Local beer company Country Club Brewing obtained approval from the Bethlehem Zoning Board on February 22 to convert 323 Pierce St. into a new use as a microbrewery and tasting room. The building is currently an abandoned auto garage, and the surrounding buildings are mainly industrial and commercial. However, the property is technically zoned residential and as such requires a special exception from the city for any other use.
The decaying Lehigh Canal dam near Nancy Run Creek was of concern at the January 21st meeting of the Freemansburg Borough Council. “We really need to look at it this summer and replace the planking,” said council member Charles Derr, explaining that the cycle of submersion in the wet season and air-drying in the summer has likely rotted the wood. Council members agreed on the need to raise funds. Some favored pursuing a park grant, but according to Derr, that could force the involvement of multiple contractors at a high cost.
The Freemansburg Borough council swore in a woman to its previously all male lineup during their reorganization meeting Jan. 6. New member Colleen Gallagher previously served as inspector of elections for Freemansburg, and has a professional background in IT. In May of 2019 she gave testimony to Northampton County Council regarding the security and accuracy of voting machines, stating that paper ballots are superior.
The Bethlehem Zoning Board heard four variance applications in its December 18 meeting, granting all but one. The most discussed item was the proposed five townhouse development at 262 Ninth Ave. The property is in a zone where multi-family dwellings are permitted but must have at least 2,500 square feet of lot area per unit, with maximum building coverage at no more than 30 percent of the property.
The Bethlehem Planning Commission Dec. 12 discussed a proposed amendment to the Zoning Ordinance that would establish Short Term Lodging (e.g. Airbnb hosting) as a new use category, though it was ultimately tabled.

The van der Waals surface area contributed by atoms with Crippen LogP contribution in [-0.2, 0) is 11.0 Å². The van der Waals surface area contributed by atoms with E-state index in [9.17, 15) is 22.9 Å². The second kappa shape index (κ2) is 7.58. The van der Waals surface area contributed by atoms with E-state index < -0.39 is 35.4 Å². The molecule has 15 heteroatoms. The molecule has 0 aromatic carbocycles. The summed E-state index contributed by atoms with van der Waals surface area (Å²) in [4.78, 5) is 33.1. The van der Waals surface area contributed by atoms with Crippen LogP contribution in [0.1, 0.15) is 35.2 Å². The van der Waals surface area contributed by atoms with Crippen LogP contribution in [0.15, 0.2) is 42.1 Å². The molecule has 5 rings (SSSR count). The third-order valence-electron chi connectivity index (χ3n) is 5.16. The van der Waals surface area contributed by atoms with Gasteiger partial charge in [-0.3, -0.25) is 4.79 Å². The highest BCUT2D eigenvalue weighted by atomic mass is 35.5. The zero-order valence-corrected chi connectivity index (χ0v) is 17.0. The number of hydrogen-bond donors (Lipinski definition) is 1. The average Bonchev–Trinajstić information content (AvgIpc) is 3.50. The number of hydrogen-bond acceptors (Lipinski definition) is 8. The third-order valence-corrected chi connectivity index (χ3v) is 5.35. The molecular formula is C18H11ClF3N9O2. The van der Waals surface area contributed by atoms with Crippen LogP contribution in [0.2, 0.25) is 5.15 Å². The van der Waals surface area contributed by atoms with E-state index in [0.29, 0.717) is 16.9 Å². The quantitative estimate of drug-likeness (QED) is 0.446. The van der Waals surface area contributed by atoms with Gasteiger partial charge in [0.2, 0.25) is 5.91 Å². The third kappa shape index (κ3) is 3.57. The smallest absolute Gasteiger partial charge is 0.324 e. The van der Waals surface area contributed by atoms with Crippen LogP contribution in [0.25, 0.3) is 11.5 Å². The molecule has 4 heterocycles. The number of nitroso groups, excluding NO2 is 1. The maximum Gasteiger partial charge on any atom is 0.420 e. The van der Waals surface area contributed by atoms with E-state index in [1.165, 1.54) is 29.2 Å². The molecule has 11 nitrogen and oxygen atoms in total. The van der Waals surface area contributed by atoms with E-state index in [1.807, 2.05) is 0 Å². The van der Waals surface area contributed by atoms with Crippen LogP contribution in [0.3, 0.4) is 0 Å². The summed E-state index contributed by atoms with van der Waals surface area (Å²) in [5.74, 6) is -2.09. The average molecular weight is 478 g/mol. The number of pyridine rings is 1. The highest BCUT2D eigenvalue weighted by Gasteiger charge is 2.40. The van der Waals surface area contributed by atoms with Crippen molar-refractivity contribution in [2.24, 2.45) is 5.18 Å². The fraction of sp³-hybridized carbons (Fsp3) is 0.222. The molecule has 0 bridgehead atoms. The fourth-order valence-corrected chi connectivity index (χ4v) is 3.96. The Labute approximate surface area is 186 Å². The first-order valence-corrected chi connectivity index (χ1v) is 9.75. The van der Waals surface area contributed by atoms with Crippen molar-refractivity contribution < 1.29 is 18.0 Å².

Such a zoning change would, “create an opportunity to define where short term lodging is permitted in the city and create parameters for the use...such as parking, owner-occupancy, limits of use, and code requirements,” according to a Dec. 5 memorandum to the planners from Director of Planning and Zoning Darlene Heller.
Alleged impropriety by the city of Bethlehem with regard to trench-digging was discussed again during the Freemansburg Borough Council meeting Dec. 3. According to Public Works Chair Jim Smith, the vity has been opening streets for installation of water pipes and failing to properly re-pave. They also have caused traffic problems by blocking off roads without informing the Freemansburg Police.
Plows and salt spreaders are being inspected and readied, advised Freemansburg Public Works Chair Jim Smith during the council meeting Nov. 6. Also reporting on winter weather preparations was Emergency Management Coordinator Jonathan Rossi, who said the borough is publishing an official response guide. “We put an action plan into place,” Rossi said, listing examples, “... if we need power outages, if we need to form a warming station, charging station... what are the hazards, and how is that going to affect an ambulance getting to someone in an event of a crisis?”
The Bethlehem Planning Commission has granted approval for the redevelopment of the Armory at 345 Second Ave. The historic art deco structure, built in 1930 for use as a National Guard drill hall, will be restored and expanded into an apartment complex. Following discussion and public comment Nov. 14, the commission voted 4-0 (with one recusal) in favor of Peron Development’s final subdivision plan and landscape waiver request.
South Bethlehem is on track to gain a new housing development adjacent to Lehigh University. The Zoning Hearing Board Oct. 23 unanimously approved local developer Louis Intile’s plan to demolish the existing structures on Van Buren Street between Taylor and Polk streets and build seven 2,100-square-foot, five-bedroom townhouses with expected completion in fall 2020.
Freemansburg Borough Council presented a City of Bethlehem sewer rate increase at its Oct. 15 workshop, informing residents that in 2020 rates will rise from $122 to $125 per period (a yearly increase from $366 to $375 per unit). Residents who pay the full year during the first billing period receive a $15 discount.
They then announced a number of upcoming public events, starting with Trick-or-treat, which will be held Saturday, Oct. 26 from 6 to 8 pm.